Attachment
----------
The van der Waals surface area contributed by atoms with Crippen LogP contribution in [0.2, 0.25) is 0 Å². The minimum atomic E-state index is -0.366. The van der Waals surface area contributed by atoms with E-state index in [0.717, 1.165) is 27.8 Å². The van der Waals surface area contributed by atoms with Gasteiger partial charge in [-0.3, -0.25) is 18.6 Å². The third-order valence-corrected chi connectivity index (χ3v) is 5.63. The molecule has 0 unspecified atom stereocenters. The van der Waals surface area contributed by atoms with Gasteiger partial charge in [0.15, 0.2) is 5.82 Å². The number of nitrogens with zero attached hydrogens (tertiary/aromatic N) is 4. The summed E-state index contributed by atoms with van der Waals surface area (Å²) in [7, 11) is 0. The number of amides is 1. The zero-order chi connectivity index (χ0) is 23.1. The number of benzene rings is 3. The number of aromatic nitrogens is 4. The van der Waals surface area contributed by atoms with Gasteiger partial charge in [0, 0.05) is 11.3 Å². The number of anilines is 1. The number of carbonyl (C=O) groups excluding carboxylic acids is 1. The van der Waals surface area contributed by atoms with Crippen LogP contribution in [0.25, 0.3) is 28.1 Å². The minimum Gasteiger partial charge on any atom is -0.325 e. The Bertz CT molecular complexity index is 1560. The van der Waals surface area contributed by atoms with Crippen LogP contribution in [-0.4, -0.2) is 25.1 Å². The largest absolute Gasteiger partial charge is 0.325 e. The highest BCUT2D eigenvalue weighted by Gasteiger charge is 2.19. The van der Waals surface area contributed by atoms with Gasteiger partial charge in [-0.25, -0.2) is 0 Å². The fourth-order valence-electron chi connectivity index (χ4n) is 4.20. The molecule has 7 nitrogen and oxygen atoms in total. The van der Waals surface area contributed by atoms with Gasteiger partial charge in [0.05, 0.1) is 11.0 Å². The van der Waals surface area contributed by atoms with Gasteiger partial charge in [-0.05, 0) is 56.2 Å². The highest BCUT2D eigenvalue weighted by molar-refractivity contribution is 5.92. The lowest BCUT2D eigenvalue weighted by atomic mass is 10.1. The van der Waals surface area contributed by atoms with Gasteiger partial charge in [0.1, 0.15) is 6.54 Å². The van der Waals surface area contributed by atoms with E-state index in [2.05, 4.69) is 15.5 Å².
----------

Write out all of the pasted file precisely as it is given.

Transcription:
The van der Waals surface area contributed by atoms with Crippen LogP contribution in [0.2, 0.25) is 0 Å². The minimum atomic E-state index is -0.366. The van der Waals surface area contributed by atoms with E-state index in [0.717, 1.165) is 27.8 Å². The van der Waals surface area contributed by atoms with Gasteiger partial charge in [-0.3, -0.25) is 18.6 Å². The third-order valence-corrected chi connectivity index (χ3v) is 5.63. The molecule has 0 unspecified atom stereocenters. The van der Waals surface area contributed by atoms with Gasteiger partial charge in [0.15, 0.2) is 5.82 Å². The number of nitrogens with zero attached hydrogens (tertiary/aromatic N) is 4. The summed E-state index contributed by atoms with van der Waals surface area (Å²) in [7, 11) is 0. The number of amides is 1. The zero-order chi connectivity index (χ0) is 23.1. The number of benzene rings is 3. The number of aromatic nitrogens is 4. The van der Waals surface area contributed by atoms with Gasteiger partial charge in [0, 0.05) is 11.3 Å². The number of anilines is 1. The number of carbonyl (C=O) groups excluding carboxylic acids is 1. The van der Waals surface area contributed by atoms with Crippen LogP contribution in [0.25, 0.3) is 28.1 Å². The minimum Gasteiger partial charge on any atom is -0.325 e. The Bertz CT molecular complexity index is 1560. The van der Waals surface area contributed by atoms with Crippen LogP contribution in [-0.4, -0.2) is 25.1 Å². The largest absolute Gasteiger partial charge is 0.325 e. The highest BCUT2D eigenvalue weighted by Gasteiger charge is 2.19. The van der Waals surface area contributed by atoms with Gasteiger partial charge in [-0.25, -0.2) is 0 Å². The fourth-order valence-electron chi connectivity index (χ4n) is 4.20. The molecule has 7 nitrogen and oxygen atoms in total. The van der Waals surface area contributed by atoms with Gasteiger partial charge in [0.05, 0.1) is 11.0 Å². The van der Waals surface area contributed by atoms with Gasteiger partial charge in [-0.05, 0) is 56.2 Å². The highest BCUT2D eigenvalue weighted by molar-refractivity contribution is 5.92. The lowest BCUT2D eigenvalue weighted by atomic mass is 10.1. The van der Waals surface area contributed by atoms with Gasteiger partial charge in [0.1, 0.15) is 6.54 Å². The van der Waals surface area contributed by atoms with E-state index in [2.05, 4.69) is 15.5 Å².